Pakistan's Homeless Displaced By Fighting "Totally Ignored"

The military operation in the north of Pakistan has left over three million people homeless and the disillusionment and anger keeps mounting for the 'Internally Displaced People' (IDPs), who have left their homes, belongings and often family members behind.

Zahir Shah comes from a small village called Dankara in the Swat Valley. He is a stout man, with a receding hairline, and a full beard. But he seems weak now, and his eyes look tired. Primarily known for its picturesque beauty and cool climate, Swat used to be a peaceful area where people from different religions co existed. But terror and mayhem seem to taken over the region now. Shah sits squarely and begins to narrate his own personal loss in the face of growing militancy, that has forced millions like him to leave their homes.

He used to live with his 28-member family on a land where they grew crops to sustain themselves. Two years back the Taliban kidnapped his younger brother who would have now been 19. Initially Shah moved his family to Mardan where he got a house on rent for Rs 3,000 ($36.40). The family was used to living in the open Swat area and felt the need to move again. They moved back to Swat where they resumed working on the field. "Two years ago there was a curfew, but the Taliban then had not taken over the whole area then... Over the course of the next few months they completely took over Swat, though," Shah said.

His family and he had to move again, but this time they moved to Buner where they saw no traces of militancy. Schools were still functioning, hospitals were nearby and they were able to get some land on lease to start growing their crops. But it wasn't long till the militants came to Buner. "They came in to Buner and started fighting and literally slaughtering people. We left everything. Our clothes, our crops, everything. We just ran out of our houses," he said. His entire family walked back to district of Mardan. Refusing to live in a tent because it was below their dignity and extremely uncomfortable, the family lived in a mud house that Shah says even had scorpions and snakes around.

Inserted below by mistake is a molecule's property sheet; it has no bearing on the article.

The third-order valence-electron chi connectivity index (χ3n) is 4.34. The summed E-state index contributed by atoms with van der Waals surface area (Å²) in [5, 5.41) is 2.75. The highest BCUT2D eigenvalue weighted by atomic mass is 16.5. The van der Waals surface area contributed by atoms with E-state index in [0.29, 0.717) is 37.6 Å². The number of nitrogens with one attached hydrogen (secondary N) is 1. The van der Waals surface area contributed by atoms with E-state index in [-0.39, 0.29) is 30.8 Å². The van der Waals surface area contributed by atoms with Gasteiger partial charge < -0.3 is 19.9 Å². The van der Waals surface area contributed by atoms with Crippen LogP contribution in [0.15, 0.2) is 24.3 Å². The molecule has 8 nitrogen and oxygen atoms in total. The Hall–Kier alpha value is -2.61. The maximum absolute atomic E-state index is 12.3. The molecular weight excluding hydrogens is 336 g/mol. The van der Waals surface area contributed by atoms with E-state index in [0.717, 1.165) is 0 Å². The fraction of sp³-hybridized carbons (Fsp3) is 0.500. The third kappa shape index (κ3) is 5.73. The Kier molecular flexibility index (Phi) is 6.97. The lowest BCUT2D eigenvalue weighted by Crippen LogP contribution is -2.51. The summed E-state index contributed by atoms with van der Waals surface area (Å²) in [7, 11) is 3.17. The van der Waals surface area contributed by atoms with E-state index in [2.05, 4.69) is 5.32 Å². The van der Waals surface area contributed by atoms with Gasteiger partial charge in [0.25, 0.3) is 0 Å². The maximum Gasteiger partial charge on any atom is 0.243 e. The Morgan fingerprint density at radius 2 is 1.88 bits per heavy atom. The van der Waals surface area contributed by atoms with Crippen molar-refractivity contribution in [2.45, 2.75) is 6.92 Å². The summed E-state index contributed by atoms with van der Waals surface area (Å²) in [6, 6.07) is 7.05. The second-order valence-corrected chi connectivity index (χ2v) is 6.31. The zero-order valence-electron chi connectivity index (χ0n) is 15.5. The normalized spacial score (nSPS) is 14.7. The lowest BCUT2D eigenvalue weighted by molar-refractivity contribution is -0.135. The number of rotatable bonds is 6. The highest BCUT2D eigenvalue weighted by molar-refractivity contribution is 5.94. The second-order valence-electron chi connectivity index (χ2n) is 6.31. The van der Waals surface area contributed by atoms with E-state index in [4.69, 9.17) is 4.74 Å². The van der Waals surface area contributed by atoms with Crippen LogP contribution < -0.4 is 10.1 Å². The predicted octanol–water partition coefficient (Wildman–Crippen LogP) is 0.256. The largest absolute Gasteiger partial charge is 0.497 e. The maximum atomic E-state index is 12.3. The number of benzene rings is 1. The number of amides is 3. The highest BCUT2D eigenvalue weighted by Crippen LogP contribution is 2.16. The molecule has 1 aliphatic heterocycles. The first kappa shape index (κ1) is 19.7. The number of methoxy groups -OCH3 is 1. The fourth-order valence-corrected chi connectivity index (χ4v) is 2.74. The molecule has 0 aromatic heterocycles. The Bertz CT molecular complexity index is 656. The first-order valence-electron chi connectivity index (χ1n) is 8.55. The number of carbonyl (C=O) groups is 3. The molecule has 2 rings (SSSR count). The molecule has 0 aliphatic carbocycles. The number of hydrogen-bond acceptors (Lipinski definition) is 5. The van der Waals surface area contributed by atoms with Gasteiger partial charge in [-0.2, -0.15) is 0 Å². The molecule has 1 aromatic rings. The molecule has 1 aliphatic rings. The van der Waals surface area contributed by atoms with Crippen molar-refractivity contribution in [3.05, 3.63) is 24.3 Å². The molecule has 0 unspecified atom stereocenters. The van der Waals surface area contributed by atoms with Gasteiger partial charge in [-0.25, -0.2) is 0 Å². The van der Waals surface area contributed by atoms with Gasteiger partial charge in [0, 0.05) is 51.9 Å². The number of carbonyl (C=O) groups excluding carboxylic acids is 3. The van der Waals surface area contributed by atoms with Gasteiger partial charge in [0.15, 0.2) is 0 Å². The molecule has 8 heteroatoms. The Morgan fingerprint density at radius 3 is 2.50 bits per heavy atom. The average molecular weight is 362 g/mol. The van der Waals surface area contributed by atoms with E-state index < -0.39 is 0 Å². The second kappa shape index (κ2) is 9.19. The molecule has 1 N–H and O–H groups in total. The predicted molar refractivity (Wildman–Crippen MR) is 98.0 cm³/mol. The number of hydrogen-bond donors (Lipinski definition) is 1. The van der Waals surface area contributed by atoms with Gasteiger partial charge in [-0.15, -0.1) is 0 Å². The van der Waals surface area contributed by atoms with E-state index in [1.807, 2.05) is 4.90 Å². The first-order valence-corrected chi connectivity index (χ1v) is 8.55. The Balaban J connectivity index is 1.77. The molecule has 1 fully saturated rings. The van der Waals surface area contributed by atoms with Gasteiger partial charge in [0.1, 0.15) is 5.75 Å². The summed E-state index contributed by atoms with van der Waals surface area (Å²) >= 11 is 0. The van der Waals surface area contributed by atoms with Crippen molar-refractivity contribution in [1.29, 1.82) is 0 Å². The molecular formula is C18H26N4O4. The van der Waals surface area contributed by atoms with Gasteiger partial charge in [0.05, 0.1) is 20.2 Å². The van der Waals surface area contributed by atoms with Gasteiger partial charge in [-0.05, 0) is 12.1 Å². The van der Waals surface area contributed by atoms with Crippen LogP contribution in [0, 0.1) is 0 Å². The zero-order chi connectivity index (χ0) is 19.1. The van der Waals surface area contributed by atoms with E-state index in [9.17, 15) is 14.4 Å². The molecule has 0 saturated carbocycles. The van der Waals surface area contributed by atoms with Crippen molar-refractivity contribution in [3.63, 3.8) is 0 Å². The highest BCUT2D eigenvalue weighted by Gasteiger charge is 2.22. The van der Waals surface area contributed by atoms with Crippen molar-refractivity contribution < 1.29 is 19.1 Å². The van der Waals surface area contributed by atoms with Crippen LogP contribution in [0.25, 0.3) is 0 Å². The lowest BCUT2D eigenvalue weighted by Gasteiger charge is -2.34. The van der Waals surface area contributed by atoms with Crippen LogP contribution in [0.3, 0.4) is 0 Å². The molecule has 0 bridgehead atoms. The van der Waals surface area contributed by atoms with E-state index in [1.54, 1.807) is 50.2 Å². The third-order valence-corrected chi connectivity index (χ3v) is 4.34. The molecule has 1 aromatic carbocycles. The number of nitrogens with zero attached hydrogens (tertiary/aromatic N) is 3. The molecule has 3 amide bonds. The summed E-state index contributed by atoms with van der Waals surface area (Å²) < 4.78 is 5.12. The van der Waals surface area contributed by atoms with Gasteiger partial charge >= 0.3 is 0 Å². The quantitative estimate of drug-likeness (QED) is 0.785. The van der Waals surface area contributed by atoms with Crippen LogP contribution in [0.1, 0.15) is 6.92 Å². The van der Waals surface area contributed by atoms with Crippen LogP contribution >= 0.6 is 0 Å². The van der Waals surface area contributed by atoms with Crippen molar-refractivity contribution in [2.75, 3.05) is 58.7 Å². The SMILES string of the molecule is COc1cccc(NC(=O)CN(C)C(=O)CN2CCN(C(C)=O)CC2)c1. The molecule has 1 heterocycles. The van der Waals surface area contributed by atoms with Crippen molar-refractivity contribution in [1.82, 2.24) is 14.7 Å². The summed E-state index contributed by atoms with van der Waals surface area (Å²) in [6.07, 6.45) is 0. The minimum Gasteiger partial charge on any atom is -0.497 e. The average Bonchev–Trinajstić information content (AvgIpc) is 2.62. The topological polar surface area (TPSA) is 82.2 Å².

The Pahstun culture is based on family honor, self-respect and conservatism. Several people from Swat have gone from living good stable lives to struggling for their daily survival. The registration and distribution of ration (basic food and health supplies) has been a mortifying experience for many. The long lines that ensue the process are often pointless. Many don't have their identification cards on them since they had to flee their homes and now they can't get ration because they don't have ID cards.

The distribution of food is another up hill battle. With not enough distributors, the lines are extremely long and unwieldy. Often sacks of un-milled seeds are given out. "Once we get the seeds we have to find a way of getting to a mill. We pay for the transport back and forth, and by the time we get to our place, an entire day has been wasted," Shah said. The climate has been another challenge. Swat residents are used to very cool temperatures and are now living without electricity in temperatures over 90 degrees.